The Pulitzer committee voted to recognize some online content in its prizes. Specifically, the content must be connected in some way to a print publication. The Pulitzer Web site has most of the information, including a PDF of the new rule.
There is some carping about the fact that these awards will be tied to print journalism. Most agree that it's a step, though not a big one. Jeff Jarvis calls it a "wimpy step."
In the Wall Street Journal (subscription required) Salon Editor in Chief Joan Walsh offers up the following:
"They have to figure out a way to honor the very best journalism… and not merely protect the newspaper industry, which is kind of what this decision looks like," said Joan Walsh, editor-in-chief of Salon, a 10-year-old online publication. "Over time, they are going to have to confront some definitional issues, no question about it. If they want to follow their readers, they should start by being more creative about their decisions."This would actually be a fundamental shift in what the Pulitzers are. Right now there are no broadcast Pulitzers, the closest is the Columbia DuPont Awards, which are also awarded by Columbia University, though less well known. So the Pulitzers do not represent the best in journalism, only the best in PRINT journalism. This decision actually recognizes the fact that print publications are doing more work on the Web.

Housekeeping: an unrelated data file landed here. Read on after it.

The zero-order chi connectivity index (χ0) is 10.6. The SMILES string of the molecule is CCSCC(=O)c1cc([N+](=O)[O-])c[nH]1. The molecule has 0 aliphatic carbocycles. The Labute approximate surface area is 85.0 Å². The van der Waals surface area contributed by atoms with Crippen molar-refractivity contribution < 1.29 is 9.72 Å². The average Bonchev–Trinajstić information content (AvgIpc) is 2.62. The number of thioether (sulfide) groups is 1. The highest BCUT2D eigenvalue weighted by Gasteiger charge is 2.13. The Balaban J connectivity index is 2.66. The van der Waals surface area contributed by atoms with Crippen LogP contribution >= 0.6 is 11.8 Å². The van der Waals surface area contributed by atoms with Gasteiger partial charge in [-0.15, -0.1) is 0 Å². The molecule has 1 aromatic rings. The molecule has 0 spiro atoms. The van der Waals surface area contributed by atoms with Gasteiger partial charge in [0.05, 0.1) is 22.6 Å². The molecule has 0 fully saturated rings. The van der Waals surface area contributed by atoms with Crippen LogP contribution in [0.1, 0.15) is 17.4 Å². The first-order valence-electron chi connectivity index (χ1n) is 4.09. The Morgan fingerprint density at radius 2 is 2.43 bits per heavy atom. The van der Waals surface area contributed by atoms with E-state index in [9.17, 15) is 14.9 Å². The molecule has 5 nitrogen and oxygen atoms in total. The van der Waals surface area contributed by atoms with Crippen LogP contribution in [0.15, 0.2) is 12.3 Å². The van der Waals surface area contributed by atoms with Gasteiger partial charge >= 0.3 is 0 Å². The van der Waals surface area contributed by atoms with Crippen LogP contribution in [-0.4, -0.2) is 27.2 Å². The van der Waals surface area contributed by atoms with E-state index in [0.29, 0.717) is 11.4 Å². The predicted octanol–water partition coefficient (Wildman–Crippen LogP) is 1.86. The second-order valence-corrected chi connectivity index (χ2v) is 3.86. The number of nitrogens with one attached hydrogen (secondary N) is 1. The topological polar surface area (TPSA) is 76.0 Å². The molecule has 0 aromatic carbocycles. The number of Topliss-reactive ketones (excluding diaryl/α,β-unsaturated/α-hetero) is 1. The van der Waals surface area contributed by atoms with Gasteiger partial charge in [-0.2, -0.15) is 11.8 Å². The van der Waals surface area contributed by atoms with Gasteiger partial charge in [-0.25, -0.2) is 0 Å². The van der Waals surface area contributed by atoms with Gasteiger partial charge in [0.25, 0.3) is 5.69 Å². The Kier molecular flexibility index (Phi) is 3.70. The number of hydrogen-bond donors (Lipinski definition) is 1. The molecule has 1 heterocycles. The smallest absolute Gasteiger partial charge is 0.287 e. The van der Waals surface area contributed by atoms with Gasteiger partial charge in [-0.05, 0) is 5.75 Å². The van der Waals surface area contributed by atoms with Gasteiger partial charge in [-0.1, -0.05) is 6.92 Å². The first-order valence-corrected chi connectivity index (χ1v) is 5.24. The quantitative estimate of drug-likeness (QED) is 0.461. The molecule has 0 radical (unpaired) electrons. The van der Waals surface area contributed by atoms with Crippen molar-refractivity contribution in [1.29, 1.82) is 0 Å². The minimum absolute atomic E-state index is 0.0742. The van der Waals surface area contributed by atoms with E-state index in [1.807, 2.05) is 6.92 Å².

A few years ago Sreenath Sreenivasen, current dean of the J-school, helped launch the Online Journalism Awards, which aimed to be the online equivalent of the Pulitzer Prizes. I haven't heard much buzz about them in the past few years, so I'm not sure how much traction they received.
Regardless, the Pulitzer board recognized what it needed to recognize: that it's own constituency is doing good work that doesn't end up in print. As for awarding journalism that only appears online, that's a different decision altogether.